Raspberry Pi is a microprocessor or better to say “a credit card-sized CPU”. One of the most exciting features of Pi is the GPIO. GPIO (General Purpose Input Output) pins enable us to control hardware devices or equipment like motors (DC motors, servo motors, etc), or LED. We can control a DC motor by writing simple code in Python Programming Language.
However, there are differences between DC and BO motors. A BO motor is a motor with gears inside to alter the speed or torque of the motor.
How to control the motor with Raspberry Pi
For this, we need the following things –
- A Raspberry Pi (I have used Raspberry Pi 4 Model B).
- A DC or BO motor (I have used a BO motor).
- An L298N H-bridge motor controller.
- A power supply for Raspberry pi.
- A 5 – 9 V power supply for the motor controller.
- Some male to female jumper wires.
- Some ordinary wires.
The basics –
A dc motor can be run by supplying a specific power. If we change the polarity, the motor moves in the opposite direction.
But for that, we need to manually change the wires in a normal case. In this case, we are using the L298N motor controller to control the speed and direction of the motor. The controller has four inputs and can connect two motors simultaneously. These are marked as input1, input2, input3, and input4.
GPIO pins – The GPIO pins are divided into various types including GPIO, grounds, etc. You can use either of the GPIO for your motor.
Connect the motor to the output1. Take two male-to-male jumper wires and connect one end to the input1 and input2 of the motor controller. Connect the other end of the input1 wire to pin no GPIO 26 and the input2 wire to GPIO pin 20. Connect one end of the 9v battery to the 12v terminal of the controller. Connect the other end (the black one) to the ground (named as GND) of the motor controller. Take another female to male jumper wire. Connect the female end to pin number 6 on the GPIO header on the raspberry pi. Take another end (the male end) and connect it to the ground of the motor controller. Power up the raspberry pi with either an adaptor or a 5v power supply.
import RPi.GPIO as gpio import time input1 = 26 input2 = 20 gpio.setmode(BCM) gpio.setup(input1, gpio.OUT) gpio.setup(input2, gpio.OUT) start = time.time() running = True while running: currentTime = time.time() diff = currentTime - start if diff <= 5: gpio.output(input1, gpio.HIGH) gpio.output(input1, gpio.LOW) elif diff > 5 and diff <= 10: gpio.output(input1, gpio.LOW) gpio.output(input1, gpio.HIGH) else: running = False gpio.cleanup()
Explanation of the program
The first step is to include the RPi.GPIO module, some we have done that and aliased the name as gpio. We would use all the functions of this module through the aliased name ‘gpio’.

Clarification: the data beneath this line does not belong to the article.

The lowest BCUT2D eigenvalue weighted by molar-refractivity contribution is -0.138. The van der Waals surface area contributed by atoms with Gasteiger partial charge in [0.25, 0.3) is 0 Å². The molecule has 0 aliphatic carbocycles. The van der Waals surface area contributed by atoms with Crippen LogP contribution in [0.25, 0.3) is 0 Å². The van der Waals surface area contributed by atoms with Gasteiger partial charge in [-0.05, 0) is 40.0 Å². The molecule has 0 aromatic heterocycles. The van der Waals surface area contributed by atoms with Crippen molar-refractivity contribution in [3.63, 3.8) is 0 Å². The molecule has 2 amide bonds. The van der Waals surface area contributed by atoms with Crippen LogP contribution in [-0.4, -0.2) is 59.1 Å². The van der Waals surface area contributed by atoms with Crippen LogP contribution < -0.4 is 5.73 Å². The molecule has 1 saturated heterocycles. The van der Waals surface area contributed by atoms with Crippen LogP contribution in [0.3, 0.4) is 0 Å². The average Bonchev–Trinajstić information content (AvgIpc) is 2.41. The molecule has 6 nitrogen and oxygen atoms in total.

Then, we have declared two variables named input1 and input2 and initialized them with 26 and 20 respectively. (Take a note that these are the pin numbers that we are using on the pi GPIO header as input pins).
In the next statement, we are setting the mode by which we could access the pins. We have used BCM (Broadcom SOC Channel). In this mode, we are using the pin number on the GPIO header (Not physically). For example, the 38th pin number on the header is GPIO 20. There is another mode called BOARD. In this mode, we use the pin numbers as they appear on the header. For example, if we have used the BOARD mode, and we use GPIO 38, then we are actually using pin number 38 on the header.
In the next two statements, we have defined pins 26 and 20 to act as output pins to generate the mechanical output by the motor.
The main process starts from here. We are executing a loop that lasts for 10 seconds. For the first 5 seconds, the motor would run in a particular direction, and for the next 5 seconds it would run in the opposite direction.
When input1 is HIGH and input2 is low, the motor would move in the opposite direction. We can represent HIGH with True or 1 and LOW as False or 0.
gpio.output(input1, gpio.HIGH) gpio.output(input2, gpio.LOW)
is equivalent to
gpio.output(input1, 1) gpio.output(input2, 0)
gpio.output(input1, True) gpio.output(input2, False)
When the value of variable ‘currentTime’ is greater than 10, the value of the variable ‘running’ is set to False and that is how the loop is going to terminate.
There are a couple of different motors and motor controllers. There are stepper motors, servo motors which can also be controlled by Raspberry Pi to make DIY (Do It Yourself) projects. To control 16 servos at a time you can use the 16 channel 12-bit PWM servo motor driver. With L298N, you can control up to two dc motors or two pairs of different DC motors.